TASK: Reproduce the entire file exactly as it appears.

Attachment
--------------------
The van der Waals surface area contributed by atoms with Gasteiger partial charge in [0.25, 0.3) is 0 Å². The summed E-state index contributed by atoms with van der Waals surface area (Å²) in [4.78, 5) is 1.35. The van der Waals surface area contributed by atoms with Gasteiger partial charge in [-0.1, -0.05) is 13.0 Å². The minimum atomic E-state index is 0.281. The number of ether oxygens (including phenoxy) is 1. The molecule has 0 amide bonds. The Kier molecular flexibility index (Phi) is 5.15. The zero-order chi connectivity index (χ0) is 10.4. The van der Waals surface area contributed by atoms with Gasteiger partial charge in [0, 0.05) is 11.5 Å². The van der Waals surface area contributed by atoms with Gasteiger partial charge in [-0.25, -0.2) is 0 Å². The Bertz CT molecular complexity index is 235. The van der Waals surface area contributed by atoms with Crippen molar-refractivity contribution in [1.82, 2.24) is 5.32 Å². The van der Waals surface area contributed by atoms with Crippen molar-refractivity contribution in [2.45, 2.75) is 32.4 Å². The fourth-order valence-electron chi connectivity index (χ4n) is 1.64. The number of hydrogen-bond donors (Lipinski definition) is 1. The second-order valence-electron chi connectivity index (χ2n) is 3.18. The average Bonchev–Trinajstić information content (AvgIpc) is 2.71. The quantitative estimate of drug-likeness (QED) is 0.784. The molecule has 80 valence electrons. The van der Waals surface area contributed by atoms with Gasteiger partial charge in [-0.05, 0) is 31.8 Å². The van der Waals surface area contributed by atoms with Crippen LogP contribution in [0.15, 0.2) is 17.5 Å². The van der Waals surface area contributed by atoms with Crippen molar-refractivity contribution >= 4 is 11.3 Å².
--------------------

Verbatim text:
The van der Waals surface area contributed by atoms with Gasteiger partial charge in [0.25, 0.3) is 0 Å². The summed E-state index contributed by atoms with van der Waals surface area (Å²) in [4.78, 5) is 1.35. The van der Waals surface area contributed by atoms with Gasteiger partial charge in [-0.1, -0.05) is 13.0 Å². The minimum atomic E-state index is 0.281. The number of ether oxygens (including phenoxy) is 1. The molecule has 0 amide bonds. The Kier molecular flexibility index (Phi) is 5.15. The zero-order chi connectivity index (χ0) is 10.4. The van der Waals surface area contributed by atoms with Gasteiger partial charge in [0, 0.05) is 11.5 Å². The van der Waals surface area contributed by atoms with Gasteiger partial charge in [-0.25, -0.2) is 0 Å². The Bertz CT molecular complexity index is 235. The van der Waals surface area contributed by atoms with Crippen molar-refractivity contribution in [1.82, 2.24) is 5.32 Å². The van der Waals surface area contributed by atoms with Crippen molar-refractivity contribution in [2.45, 2.75) is 32.4 Å². The fourth-order valence-electron chi connectivity index (χ4n) is 1.64. The number of hydrogen-bond donors (Lipinski definition) is 1. The second-order valence-electron chi connectivity index (χ2n) is 3.18. The average Bonchev–Trinajstić information content (AvgIpc) is 2.71. The quantitative estimate of drug-likeness (QED) is 0.784. The molecule has 80 valence electrons. The van der Waals surface area contributed by atoms with Gasteiger partial charge in [-0.05, 0) is 31.8 Å². The van der Waals surface area contributed by atoms with Crippen LogP contribution in [0.15, 0.2) is 17.5 Å². The van der Waals surface area contributed by atoms with Crippen molar-refractivity contribution >= 4 is 11.3 Å².